The criminal complaint containing the charge against Alexander Yuk Ching Ma was unsealed Monday morning, according to a press release from the Department of Justice.
“The trail of Chinese espionage is long and, sadly, strewn with former American intelligence officers who betrayed their colleagues, their country and its liberal democratic values to support an authoritarian communist regime,” said Assistant Attorney General for National Security John C. Demers.
He added, “This betrayal is never worth it. Whether immediately, or many years after they thought they got away with it, we will find these traitors and we will bring them to justice. To the Chinese intelligence services, these individuals are expendable. To us, they are sad but urgent reminders of the need to stay vigilant.”
Ma, 67, is a naturalized U.S. citizen who was born in Hong Kong. According to court documents, he began working for the CIA in 1982 and maintained a top-secret clearance. Ma also signed various nondisclosure agreements, in which he acknowledged his duty to protect government secrets during his time at the CIA.
He left the agency in 1989 to live and work in Shanghai, China, before going to Hawaii in 2001.
“The charges announced today are a sobering reminder to our communities in Hawaii of the constant threat posed by those who seek to jeopardize our nation’s security through acts of espionage,” U.S. Attorney Kenji Price said. “Of particular concern are the criminal acts of those who served in our nation’s intelligence community, but then choose to betray their former colleagues and the nation-at-large by divulging classified national defense information to China. My office will continue to tenaciously pursue espionage cases.”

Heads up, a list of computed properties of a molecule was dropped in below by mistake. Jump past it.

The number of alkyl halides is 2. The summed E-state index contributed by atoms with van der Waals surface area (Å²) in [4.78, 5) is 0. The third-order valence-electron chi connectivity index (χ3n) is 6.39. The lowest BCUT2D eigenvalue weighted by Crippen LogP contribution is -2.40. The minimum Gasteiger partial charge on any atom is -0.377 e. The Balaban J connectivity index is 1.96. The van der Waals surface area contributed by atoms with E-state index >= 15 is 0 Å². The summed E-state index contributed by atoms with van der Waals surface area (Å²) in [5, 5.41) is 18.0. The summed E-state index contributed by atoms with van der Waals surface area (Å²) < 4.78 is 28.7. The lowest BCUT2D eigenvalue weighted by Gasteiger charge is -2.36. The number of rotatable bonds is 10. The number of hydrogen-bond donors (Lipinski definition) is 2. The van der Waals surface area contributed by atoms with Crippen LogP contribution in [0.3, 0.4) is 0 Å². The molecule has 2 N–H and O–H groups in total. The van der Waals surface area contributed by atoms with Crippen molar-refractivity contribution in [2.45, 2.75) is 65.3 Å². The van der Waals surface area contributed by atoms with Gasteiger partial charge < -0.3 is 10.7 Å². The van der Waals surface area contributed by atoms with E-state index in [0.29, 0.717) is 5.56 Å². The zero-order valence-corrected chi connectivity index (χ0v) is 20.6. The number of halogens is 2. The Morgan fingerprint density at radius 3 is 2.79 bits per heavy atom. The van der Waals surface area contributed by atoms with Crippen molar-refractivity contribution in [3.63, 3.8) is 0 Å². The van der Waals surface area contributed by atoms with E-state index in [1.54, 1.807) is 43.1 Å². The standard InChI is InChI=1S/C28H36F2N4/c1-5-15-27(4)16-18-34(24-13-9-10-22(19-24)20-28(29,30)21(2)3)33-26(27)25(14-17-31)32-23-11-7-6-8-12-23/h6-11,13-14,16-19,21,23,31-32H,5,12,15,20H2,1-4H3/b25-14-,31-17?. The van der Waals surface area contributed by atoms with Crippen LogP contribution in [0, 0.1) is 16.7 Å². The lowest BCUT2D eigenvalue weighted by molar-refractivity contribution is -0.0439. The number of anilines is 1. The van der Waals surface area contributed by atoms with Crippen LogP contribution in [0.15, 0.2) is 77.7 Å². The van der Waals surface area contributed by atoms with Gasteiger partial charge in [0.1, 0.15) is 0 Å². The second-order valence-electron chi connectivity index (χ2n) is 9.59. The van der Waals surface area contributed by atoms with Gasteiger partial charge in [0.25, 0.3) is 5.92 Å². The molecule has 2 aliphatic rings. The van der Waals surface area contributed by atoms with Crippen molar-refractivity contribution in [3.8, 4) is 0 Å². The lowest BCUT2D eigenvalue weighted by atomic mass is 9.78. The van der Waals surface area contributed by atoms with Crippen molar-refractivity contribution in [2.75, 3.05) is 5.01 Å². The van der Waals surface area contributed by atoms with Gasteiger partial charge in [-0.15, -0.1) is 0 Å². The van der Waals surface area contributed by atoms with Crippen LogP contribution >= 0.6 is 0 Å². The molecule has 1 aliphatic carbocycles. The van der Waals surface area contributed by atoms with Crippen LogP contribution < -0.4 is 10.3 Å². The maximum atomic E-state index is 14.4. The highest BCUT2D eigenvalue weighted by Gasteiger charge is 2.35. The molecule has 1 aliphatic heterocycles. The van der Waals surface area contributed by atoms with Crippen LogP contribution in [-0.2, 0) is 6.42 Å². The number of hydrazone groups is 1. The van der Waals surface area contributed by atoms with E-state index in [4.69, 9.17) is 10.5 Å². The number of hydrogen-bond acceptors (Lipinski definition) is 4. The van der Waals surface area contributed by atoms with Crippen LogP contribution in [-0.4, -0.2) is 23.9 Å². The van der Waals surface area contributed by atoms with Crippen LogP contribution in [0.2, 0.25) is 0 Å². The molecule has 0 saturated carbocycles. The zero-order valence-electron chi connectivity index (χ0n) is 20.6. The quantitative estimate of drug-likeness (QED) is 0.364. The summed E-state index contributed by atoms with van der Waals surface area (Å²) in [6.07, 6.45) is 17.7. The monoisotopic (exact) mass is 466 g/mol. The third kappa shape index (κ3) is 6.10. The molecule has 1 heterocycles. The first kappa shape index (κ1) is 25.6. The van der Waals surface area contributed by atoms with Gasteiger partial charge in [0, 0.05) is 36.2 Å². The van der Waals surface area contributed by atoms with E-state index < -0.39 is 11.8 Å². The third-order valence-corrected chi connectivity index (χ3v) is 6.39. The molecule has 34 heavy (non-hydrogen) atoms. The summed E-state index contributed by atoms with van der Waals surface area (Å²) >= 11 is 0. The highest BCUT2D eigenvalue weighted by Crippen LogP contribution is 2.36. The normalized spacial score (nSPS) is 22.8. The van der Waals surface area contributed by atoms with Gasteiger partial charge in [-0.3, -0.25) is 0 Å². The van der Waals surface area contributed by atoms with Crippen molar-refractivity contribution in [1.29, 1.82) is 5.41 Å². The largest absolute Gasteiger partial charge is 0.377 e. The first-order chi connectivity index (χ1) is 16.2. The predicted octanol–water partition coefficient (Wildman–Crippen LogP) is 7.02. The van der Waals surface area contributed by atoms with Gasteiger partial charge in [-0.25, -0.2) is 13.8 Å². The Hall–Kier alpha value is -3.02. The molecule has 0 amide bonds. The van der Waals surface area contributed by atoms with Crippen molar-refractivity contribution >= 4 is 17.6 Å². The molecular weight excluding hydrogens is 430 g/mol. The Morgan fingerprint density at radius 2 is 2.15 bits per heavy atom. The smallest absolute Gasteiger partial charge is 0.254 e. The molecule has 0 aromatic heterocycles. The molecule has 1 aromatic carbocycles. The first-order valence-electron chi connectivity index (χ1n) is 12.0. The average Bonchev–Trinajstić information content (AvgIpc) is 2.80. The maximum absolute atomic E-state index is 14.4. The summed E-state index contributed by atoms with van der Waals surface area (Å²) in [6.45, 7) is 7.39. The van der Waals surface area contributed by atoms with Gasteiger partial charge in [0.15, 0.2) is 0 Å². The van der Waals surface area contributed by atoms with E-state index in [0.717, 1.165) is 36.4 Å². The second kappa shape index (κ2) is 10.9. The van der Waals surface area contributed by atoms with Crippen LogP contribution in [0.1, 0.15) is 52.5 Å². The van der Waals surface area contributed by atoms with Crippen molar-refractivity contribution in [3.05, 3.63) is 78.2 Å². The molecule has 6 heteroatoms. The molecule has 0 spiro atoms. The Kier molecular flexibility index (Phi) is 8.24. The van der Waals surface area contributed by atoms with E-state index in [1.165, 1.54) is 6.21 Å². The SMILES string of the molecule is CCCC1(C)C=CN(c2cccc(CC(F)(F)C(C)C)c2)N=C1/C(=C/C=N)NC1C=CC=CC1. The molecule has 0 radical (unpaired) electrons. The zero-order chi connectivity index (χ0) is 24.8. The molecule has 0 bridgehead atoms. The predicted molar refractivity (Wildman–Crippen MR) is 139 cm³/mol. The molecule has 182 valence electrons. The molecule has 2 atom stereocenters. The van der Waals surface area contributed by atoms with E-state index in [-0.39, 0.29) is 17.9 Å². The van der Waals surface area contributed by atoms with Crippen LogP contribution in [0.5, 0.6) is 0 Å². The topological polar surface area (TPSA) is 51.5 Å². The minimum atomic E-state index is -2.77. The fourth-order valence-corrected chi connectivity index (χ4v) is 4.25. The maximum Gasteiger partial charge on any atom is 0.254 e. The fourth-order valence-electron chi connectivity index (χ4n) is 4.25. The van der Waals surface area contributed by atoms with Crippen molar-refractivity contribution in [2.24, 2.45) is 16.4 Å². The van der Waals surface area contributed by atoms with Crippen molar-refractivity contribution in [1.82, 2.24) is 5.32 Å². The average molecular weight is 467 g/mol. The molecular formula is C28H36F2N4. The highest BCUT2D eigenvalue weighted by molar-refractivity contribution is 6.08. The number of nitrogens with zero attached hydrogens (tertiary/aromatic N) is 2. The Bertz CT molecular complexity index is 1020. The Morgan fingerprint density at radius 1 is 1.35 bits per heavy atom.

The Justice Department claims court documents show Ma and his relative (identified as co-conspirator #1) conspired with each other and multiple Chinese intelligence officials to transfer classified national defense information for almost a decade.
The criminal acts allegedly began with a series of meetings in Hong Kong back in March 2001. The two accused traitors provided information to the foreign intelligence service “about the CIA’s personnel, operations, and methods of concealing communications,” the DOJ said. Some of the meeting was captured on videotape and shows ma counting $50,000 he received for delivering the intel.
The court documents go on to accuse Ma of seeking employment with the FBI to continue his intel-for-cash scheme. He succeeded and was hired by Bureau in 2004 at its Honolulu Field Office.
While working as a contract linguist, Ma was in charge of reviewing and translating Chinese language documents. Over the next six years, Ma would copy, photograph and steal documents marked “SECRET.” He even took some of the materials and images with him to China, to show to his handlers. He was given thousands of dollars in cash and expensive gifts in return for his services.
Ma confirmed his espionage activities to an FBI undercover employee in 2019. He thought the agent was a representative of the PRC intelligence service and accepted $2,000 in cash from him, thinking it to be Chinese money.
The former spy will make his first appearance before a federal judge on Tuesday in the U.S. District Court for the District of Hawaii.
He is officially charged with conspiracy to communicate national defense information to aid a foreign government and faces a maximum sentence of life in prison if convicted.
Fox News’ Jake Gibson contributed to this report